No 3 plane too small

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Established Member
29 Oct 2020
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Langhe, Piemonte
I kept reading that the No3 was often the favourite smooth plane, I have a No4 but have only recently really started to play with hand tools.
I have a relatively large hand, size 8 or 9 gloves, but I find the No 3 doesn't feel right after the No4.
Yes too small, I think that’s why it isn’t as widely used. Most people use a blockplane for small work, but I have trained myself to us a Nr 4 for everything.
Also never used the long planes either, it’s easy enough to get a joint on long plank edges with a 4.
I had an LV Bronze one for a while, which looked lovely (hence I was beguiled by it) but I agree with Ian is too small. I found I used a Veritas block plane for all small work and chamfering, and a 4 or 5 for practically everything else.
A Record number 3 is the most recent plane I've added to my collection, and I really like it. I set it really fine and use it for finessing small areas. I also have a GTL brass plane which is the same size.

When I'm doing a lot of planing I'll have three or four planes set up. A scrub plane to remove a lot of material, a jack plane or number 6 to get the surface flat, a number 4 to get a really smooth surface, and then have the number 3 for small patches that just need a little extra work with a very fine cut

So I like the number 3, but I wouldn't buy it as my first plane - I'd get a number 5 as my first plane. Also I'd buy a 4 before I bought a 3.

But there is nothing wrong with a number 3. Perfectly good plane. It small size lends itself to light finessing of a surface.

You can also pick them up very cheaply. I think the Record was a steal at £30, and it's not hard to get a good number 3 around that price.
I agree the #3 is handy to have as an additional plane but not essential to have. Since I got one I find it does a lot of the things a block plane would be used for but having a handle its more comfortable to use.

Here Richard Maguire shows how he holds the number 3. Says he prefers it to the 4 for smoothing.
I've always been under the impression that a #3 is just a narrow #4. In view of the comments here, I thought I would check. Here's a couple of pics of my Stanley #3 and Record #4:-


As can be seen there is practically no difference between them other than the width resulting from blade widths of 1¾" & 2"
The weight of the #3 is 1.32Kg and the #4, 1.65Kg
The handles are exactly the same.
I was once informed that the #3 is a lightweight smoothing plane designed for easier carrying in the carpenter's toolbag.
Here's a couple of pics of my Stanley #3 and Record #4:-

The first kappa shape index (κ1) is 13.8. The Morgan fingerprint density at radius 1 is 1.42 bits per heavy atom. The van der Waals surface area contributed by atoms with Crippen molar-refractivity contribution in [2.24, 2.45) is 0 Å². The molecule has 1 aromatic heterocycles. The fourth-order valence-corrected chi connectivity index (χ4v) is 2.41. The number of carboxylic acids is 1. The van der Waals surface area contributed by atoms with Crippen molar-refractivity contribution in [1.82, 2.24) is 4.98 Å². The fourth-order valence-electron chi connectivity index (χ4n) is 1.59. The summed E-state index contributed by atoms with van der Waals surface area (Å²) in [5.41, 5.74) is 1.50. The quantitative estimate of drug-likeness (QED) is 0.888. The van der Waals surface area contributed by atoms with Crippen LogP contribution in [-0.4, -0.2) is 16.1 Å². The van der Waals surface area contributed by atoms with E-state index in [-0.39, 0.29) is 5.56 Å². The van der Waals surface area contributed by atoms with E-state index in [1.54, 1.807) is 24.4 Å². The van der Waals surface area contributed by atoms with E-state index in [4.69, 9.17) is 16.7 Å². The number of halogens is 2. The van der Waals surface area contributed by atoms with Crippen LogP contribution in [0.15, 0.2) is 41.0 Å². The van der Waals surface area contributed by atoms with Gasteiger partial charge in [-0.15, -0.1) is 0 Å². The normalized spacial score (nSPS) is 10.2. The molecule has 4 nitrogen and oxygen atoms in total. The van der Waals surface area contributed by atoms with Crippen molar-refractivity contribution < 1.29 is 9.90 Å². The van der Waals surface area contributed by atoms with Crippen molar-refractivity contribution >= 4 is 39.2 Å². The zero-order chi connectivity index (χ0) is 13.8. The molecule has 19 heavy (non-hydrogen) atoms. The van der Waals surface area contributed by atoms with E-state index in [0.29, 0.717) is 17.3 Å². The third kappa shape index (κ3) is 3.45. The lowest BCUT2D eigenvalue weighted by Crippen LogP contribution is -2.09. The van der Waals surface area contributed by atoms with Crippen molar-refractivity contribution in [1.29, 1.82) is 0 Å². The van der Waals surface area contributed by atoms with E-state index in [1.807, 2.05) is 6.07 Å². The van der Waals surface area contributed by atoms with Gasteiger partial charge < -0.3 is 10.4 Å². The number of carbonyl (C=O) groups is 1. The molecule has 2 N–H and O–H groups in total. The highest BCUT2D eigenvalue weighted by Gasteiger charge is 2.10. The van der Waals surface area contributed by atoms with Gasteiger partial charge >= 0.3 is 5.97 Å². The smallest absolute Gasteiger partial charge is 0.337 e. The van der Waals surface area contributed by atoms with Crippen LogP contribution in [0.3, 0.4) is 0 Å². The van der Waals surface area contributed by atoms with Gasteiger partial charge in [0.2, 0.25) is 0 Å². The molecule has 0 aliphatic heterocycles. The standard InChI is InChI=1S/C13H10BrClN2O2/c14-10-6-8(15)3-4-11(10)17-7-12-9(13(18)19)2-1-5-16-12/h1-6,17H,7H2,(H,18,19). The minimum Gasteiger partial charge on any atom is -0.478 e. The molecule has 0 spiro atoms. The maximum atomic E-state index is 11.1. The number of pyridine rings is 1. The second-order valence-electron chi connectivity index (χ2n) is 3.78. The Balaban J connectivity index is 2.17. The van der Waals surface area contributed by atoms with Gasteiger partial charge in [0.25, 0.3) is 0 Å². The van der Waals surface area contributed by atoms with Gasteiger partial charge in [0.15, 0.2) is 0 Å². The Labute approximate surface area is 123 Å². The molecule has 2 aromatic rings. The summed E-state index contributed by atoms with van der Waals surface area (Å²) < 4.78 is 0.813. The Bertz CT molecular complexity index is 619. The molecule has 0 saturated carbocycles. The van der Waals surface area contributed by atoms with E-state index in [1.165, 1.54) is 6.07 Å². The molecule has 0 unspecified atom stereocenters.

The handles are exactly the same

That's a really useful photo Brian, thanks.
I would like to try a #3 properly but the only time I've briefly used one I just couldn't get my hand in it and found it annoying using it with 2 or 3 fingers in the grip and 1 or 2 sticking down the side. I didn't waste any more time on it.

The handle may be the same but the blade sits that bit closer to the top of the handle on the #3 and it does make a real difference.
It would be interesting to try again using Richard Maguire's grip where no fingers are wrapped around the handle at all - essentially holding it like he does a wooden smoother.
It’s funny how we are all different I bought a No3 six years ago from Ray Iles at the old tool store, he had already fettled it beautifully so it was ready to use. I have fairly large hands but it is my smoothing plane of choice & it regularly gets taken on site, I find it a really lovely plane to use.
A few gratuitous photos from the day I bought it.



On some No. 3 (Bailey pattern) sizes, there's not a lot of finger room between the tote and the adjuster. Try leaving your hand open, placing it so the tote nestles in the web between thumb and forefinger, then wrapping your thumb and fingers along the plane iron (both sides, of course: thumb on one side, fingers on the other). This winds up being similar to how you would grip a traditional wooden smoothing plane. It works fine for me, although I have yet to quite figure out what a No. 3 does for my work.
I have the same issue, all the planes I own have too small handles. I realise I could make new handles but I just cary on with them. I use a sort of 3 finger grip like on a saw with my top finger resting on the iron.
Apparently lee nielsen sell bigger handles but I have not tried one yet.

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